Holey Elms

Elm Flea Weevils (Orchestes steppensis) produce three types of damage on their namesake host: holes in the leaves, distorted leaves, and blotch-type leafmines. The three symptoms are currently on display in southern Ohio.
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Authors
Joe Boggs

Major Miner on Elm

The leaves of elms may be turning brown in southern and central Ohio thanks to the leafmining activity of the Elm Leafminer Sawfly, Fenusa ulmi (= Kaliofenusa ulmi). The sawfly larvae undergo rapid development, so damage occurs quickly.
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Authors
Joe Boggs

Another Interesting Oak Gall: the Roly-Poly

One of the most unusual galls found on oaks is the light green, ball-like Roly-Poly Galls produced under the direction of the gall wasp, Dryocosmus quercuspalustris (family Cynipidae). The specific epithet reveals one of the most common hosts of this gall-making wasp: Quercus palustris is the scientific name for Swamp Spanish Oak (a.k.a. Pin Oak) with palustris being Latin for “swampy” or “marshy.”
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Authors
Joe Boggs

Oak-Apples are Growing

There are somewhere around 800 different types of arthropod galls found on oaks in the U.S. About 700 are produced by tiny wasps (order Hymenoptera) belonging to the family Cynipidae. Of those, only a handful represent a serious threat to the overall health of their oak hosts.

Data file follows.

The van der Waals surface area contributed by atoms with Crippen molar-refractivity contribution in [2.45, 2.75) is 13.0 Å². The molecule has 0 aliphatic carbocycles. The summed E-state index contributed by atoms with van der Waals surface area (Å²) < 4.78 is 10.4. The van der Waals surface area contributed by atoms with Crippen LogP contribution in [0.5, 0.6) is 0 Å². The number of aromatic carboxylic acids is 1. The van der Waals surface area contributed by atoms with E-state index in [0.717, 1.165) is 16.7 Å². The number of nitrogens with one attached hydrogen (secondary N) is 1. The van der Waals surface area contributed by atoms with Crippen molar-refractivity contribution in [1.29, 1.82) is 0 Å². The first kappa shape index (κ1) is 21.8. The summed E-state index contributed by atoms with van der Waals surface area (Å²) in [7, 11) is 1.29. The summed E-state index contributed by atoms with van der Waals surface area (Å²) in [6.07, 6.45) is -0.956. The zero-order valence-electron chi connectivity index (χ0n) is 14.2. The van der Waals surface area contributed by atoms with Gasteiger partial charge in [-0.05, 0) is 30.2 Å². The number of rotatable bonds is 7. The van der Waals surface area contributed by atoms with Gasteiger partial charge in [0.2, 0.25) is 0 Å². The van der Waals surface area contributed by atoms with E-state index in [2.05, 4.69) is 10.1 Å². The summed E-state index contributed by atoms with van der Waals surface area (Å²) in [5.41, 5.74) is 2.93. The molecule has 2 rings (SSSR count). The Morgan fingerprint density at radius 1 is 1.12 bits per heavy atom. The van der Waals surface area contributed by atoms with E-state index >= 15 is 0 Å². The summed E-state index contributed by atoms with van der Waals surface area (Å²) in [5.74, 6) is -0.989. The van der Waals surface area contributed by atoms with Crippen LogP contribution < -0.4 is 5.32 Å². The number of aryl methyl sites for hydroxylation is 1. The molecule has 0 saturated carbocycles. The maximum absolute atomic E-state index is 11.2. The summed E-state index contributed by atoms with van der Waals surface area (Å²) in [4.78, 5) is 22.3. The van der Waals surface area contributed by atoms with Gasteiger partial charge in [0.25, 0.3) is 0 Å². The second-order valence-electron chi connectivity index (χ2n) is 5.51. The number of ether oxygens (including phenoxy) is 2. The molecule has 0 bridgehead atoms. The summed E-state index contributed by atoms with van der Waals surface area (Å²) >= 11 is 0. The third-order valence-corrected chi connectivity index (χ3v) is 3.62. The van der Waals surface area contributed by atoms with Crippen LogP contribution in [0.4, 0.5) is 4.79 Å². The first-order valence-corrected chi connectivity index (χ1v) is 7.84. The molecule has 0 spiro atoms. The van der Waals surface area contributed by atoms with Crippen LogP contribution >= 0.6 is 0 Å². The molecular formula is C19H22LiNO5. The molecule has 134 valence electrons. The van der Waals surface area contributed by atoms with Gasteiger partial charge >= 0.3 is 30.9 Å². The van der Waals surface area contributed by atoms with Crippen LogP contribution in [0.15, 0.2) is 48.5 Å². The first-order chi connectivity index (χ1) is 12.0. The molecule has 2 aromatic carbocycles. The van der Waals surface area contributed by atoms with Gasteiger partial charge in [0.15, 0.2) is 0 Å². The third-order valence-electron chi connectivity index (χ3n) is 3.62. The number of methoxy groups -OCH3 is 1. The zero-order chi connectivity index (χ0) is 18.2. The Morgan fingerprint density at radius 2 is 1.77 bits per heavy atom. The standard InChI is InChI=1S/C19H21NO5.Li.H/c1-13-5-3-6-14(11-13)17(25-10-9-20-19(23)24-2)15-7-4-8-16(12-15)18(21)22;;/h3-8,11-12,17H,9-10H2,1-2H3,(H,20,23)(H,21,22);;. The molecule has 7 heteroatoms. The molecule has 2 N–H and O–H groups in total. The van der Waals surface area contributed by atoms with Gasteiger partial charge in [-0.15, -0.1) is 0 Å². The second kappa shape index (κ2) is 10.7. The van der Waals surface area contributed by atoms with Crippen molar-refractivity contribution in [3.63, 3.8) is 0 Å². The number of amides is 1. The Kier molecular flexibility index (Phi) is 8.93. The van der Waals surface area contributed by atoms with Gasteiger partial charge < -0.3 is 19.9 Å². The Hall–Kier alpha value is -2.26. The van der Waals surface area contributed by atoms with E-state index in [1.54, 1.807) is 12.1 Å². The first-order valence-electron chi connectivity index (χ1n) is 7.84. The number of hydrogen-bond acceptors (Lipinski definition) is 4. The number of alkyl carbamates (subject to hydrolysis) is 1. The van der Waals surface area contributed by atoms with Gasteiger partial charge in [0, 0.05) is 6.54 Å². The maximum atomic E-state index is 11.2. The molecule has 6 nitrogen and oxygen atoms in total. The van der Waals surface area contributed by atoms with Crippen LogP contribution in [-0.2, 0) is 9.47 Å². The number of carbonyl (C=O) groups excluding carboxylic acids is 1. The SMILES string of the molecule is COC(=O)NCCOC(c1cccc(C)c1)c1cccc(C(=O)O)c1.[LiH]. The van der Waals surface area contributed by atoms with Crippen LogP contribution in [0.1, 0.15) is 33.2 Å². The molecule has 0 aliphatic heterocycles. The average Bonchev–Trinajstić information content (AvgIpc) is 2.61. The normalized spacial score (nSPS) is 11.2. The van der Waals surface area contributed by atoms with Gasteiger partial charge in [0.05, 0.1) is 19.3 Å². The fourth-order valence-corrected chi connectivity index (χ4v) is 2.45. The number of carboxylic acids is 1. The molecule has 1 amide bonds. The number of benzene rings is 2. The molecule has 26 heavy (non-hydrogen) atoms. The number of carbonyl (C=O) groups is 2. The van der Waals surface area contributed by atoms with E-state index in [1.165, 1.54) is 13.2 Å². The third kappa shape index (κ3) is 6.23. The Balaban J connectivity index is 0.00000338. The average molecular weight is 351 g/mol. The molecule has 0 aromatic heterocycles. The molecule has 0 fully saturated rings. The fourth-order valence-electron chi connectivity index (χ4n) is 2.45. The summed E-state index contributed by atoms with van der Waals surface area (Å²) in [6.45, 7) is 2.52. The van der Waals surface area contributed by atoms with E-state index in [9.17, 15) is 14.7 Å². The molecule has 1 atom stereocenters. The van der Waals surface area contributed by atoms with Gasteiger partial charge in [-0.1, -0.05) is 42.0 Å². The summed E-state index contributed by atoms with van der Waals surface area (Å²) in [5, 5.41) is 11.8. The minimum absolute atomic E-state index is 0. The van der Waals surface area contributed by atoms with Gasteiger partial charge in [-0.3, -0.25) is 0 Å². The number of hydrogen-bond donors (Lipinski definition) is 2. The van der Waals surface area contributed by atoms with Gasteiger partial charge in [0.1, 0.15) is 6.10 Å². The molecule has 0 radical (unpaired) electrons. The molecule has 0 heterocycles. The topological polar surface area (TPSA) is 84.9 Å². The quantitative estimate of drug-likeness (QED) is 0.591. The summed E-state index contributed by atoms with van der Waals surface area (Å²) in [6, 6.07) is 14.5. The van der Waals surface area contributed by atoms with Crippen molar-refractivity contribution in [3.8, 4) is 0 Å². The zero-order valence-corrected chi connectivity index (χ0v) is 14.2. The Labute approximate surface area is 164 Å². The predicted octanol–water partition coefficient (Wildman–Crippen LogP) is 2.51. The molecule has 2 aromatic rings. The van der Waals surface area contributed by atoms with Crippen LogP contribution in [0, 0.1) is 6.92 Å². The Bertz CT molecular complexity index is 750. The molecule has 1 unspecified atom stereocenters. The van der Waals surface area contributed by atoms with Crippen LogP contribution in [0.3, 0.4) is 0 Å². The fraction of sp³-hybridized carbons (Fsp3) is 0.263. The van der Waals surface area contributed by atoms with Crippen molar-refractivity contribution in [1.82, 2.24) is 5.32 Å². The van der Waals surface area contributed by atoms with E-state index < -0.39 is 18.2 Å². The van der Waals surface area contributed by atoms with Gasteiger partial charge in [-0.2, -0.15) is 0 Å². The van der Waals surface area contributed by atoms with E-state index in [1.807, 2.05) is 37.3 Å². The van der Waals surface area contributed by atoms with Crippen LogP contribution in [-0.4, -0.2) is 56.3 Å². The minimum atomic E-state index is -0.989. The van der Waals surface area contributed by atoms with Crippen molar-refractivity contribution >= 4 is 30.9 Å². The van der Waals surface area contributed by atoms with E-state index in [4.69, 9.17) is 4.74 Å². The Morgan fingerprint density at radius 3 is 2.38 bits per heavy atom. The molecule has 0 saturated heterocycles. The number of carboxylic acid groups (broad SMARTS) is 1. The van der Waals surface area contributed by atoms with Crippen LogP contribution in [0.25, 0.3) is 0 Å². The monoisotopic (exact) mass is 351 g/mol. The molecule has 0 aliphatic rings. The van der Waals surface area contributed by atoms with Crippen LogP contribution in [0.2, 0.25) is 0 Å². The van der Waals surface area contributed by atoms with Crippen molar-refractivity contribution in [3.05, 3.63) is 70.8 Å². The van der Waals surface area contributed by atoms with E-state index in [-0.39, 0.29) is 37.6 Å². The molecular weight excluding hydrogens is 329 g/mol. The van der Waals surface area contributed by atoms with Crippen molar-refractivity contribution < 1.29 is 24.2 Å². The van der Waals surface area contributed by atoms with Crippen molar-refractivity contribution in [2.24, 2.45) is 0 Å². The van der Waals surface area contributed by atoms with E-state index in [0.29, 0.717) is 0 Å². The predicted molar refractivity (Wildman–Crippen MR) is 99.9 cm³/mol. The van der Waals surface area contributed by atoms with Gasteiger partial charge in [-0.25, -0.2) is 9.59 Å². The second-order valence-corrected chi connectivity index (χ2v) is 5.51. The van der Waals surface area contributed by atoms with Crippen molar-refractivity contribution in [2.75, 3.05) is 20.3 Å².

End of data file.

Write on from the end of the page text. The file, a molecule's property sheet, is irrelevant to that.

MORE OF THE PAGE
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Authors
Joe Boggs

Extra Eyes Needed to Look For Spotted Lanternfly (SLF) During the Upcoming Season

While there is something to see year round in the world of Spotted Lanternfly or SLF, last week, a group of Extension professionals - Jim Jasinski with our IPM Program, Thomas deHaas in Erie County, Ann Chanon in Lorian County and Amy Stone in Lucas County spent sometime in the field together gathering footage and photographers for some educational resources that are seasonal specific. Once developed, these tools will help Ohioans, help us, look for SLF in the Buckeye State.
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Authors
Amy Stone
Thomas deHaas
Ann Chanon

Biggest Week in American Birding

The Biggest Week in American Birding is May 6 - 15, 2022. The event is organized and hosted by the Black Swamp Bird Observatory and attracts birders from Ohio, across the United States, and many international visitors too! It takes place in northwest Ohio, or what is commonly called "The Warbler Capital of the World." 
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Authors
Amy Stone

Wilted Buckeyes

The title of this Alert isn’t referring to last year’s shocking November surprise in that State Up North.  Curtis Young (OSU Extension, Van Wert County) reported during yesterday’s BYGL Zoom Inservice that the handiwork of the Buckeye Petiole Borer is appearing on its namesake host in northwest Ohio. Likewise, I’ve been finding damage on wild understory buckeyes in the southwest part of the state.
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Authors
Joe Boggs